In 1993 the Native Title Act was passed. It took time for clarification that privately held land such as our backyards was not going to be handed back to Aboriginal traditional owners. Rather, Crown land, National Parks and reclaimed land no longer owned would be subject to Native title claims and arrangements made for its management. Native title claims are often very lengthy and expensive procedures for original owners who have few resources due to their dispossession.
The 1967 Referendum and Mabo were watersheds in the continuing relationships between Aboriginal people and Australian and State Governments.
Aboriginal status within our nation has moved from flora and fauna with no claim on land or livelihood, no place in history, of no national significance to recognition as the Australian Nation’s First People, to acknowledgement of their traditional ownership of land, to apology for the deeply significant pain, suffering and abuse of Stolen Generations, to even being able to know that Australia was founded on the death by massacre, disease, starvation and decimation of existing inhabitants.
We can now celebrate the survival of the world’s oldest living culture and enjoy the original and extraordinary contributions made by Aboriginal Australians to academic, cultural and professional life. We can address the many difficulties which haunt Aboriginal communities knowing that the dysfunction springs from the history we created for them.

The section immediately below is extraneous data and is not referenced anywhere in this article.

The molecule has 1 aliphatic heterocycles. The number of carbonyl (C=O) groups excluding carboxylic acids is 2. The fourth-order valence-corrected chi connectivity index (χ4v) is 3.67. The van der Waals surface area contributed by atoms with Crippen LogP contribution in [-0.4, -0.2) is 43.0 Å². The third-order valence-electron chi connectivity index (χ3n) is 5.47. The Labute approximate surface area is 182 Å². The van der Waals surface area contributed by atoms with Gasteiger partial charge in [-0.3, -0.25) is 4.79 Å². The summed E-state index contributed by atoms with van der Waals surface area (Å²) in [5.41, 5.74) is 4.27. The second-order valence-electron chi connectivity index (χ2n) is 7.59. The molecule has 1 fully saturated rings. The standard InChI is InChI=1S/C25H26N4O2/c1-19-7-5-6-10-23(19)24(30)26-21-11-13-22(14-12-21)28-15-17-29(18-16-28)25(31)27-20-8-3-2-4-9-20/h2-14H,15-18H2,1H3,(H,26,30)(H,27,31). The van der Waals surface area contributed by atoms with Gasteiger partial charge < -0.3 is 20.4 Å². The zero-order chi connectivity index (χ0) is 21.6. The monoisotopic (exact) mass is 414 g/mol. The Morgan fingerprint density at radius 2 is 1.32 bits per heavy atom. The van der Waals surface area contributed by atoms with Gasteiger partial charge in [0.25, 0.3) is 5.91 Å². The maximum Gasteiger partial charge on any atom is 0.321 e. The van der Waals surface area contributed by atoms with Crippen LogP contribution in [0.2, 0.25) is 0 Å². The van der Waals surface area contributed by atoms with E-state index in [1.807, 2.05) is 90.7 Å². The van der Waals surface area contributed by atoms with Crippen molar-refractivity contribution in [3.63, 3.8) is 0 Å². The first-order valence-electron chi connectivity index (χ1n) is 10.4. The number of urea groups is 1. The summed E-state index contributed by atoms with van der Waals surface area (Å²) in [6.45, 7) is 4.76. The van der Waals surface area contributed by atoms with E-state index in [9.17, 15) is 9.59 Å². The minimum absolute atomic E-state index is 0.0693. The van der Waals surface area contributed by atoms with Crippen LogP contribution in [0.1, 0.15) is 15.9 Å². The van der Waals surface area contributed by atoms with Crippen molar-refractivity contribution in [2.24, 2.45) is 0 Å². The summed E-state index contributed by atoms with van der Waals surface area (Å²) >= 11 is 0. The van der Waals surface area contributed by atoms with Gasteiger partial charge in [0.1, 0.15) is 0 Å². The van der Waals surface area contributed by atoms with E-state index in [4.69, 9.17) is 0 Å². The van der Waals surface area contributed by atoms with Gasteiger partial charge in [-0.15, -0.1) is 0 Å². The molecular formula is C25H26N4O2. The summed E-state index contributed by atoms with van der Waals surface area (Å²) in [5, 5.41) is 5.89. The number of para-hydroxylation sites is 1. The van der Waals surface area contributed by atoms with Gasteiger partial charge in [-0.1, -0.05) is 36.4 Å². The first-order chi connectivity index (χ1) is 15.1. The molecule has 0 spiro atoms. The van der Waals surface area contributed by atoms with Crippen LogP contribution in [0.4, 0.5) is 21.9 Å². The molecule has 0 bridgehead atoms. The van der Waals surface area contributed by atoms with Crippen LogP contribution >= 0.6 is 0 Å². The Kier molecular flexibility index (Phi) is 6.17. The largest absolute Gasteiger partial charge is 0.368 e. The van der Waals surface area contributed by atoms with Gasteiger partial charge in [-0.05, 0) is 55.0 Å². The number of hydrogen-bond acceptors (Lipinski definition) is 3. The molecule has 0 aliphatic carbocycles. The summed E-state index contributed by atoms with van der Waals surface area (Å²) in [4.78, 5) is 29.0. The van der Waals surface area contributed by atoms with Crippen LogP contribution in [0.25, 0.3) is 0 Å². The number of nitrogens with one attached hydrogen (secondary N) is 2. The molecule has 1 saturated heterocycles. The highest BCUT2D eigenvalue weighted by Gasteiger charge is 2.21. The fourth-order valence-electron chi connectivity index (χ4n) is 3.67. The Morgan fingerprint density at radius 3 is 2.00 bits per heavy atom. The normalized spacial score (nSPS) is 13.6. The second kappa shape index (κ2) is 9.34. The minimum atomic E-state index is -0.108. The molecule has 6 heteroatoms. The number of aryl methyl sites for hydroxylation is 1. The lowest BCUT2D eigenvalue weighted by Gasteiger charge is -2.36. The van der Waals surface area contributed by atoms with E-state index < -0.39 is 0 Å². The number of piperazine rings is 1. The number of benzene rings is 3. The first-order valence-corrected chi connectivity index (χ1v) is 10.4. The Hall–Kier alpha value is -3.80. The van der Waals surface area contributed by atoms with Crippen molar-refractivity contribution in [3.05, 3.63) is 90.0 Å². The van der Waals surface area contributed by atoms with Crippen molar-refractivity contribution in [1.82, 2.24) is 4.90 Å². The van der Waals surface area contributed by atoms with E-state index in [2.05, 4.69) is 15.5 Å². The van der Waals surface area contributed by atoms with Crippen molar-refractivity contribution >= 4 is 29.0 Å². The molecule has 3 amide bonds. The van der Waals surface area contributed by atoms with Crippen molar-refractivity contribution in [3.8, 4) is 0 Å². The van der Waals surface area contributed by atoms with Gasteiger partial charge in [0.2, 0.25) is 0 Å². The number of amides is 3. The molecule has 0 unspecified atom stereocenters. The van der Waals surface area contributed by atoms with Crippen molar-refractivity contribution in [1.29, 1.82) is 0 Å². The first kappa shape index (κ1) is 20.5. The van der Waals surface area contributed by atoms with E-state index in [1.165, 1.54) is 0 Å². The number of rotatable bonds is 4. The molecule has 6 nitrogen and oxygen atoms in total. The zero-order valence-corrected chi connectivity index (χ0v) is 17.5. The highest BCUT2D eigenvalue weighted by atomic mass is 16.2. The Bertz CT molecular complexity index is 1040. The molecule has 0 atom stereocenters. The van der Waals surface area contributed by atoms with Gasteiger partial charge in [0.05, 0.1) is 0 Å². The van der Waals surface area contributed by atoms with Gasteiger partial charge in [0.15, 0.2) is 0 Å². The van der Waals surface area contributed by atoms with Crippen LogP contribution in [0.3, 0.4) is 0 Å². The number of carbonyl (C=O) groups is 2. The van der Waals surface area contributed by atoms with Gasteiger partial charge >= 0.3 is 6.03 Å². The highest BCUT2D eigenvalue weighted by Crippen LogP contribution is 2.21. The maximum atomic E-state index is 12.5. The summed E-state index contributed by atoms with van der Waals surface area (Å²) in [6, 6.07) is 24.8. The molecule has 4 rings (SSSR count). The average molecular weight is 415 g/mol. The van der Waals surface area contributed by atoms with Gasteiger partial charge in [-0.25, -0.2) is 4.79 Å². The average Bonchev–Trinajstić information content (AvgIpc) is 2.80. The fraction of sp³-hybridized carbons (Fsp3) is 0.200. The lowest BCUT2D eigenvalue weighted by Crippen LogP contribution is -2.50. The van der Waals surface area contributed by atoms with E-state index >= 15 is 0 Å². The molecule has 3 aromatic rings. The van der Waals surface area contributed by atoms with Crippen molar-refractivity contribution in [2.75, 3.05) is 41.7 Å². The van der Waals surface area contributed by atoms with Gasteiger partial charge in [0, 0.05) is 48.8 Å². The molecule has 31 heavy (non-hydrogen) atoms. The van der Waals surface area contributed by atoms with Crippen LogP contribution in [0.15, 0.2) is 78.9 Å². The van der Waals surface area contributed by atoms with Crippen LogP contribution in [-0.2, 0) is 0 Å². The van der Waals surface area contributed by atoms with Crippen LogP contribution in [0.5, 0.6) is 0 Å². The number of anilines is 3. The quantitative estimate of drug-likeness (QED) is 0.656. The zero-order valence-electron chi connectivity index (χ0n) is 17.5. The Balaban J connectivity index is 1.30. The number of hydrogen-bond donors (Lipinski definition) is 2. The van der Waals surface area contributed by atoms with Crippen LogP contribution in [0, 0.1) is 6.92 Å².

We are travelling through deep waters towards a capacity to listen to the needs of these fellow humans, and to develop a legislative response.
Over the last week there has been another step in the history of Australia and her traditional owners. And this time you’re all here and will remember it and be able to speak about it.
At Uluru in the centre of Australia, on the red sand near the iconic rock, 250 Aboriginal leaders from diverse clans and Aboriginal nations met and negotiated what was meaningful to them in their relations with government. Even there, some members from SE Australia felt that no one was listening to them and they made their point in disagreement by walking away from the final submission. I believe they will have an opportunity to make their own in Canberra later this month. Meanwhile a statement was formulated concerning what is required to change the constitution and this will be considered by the present government.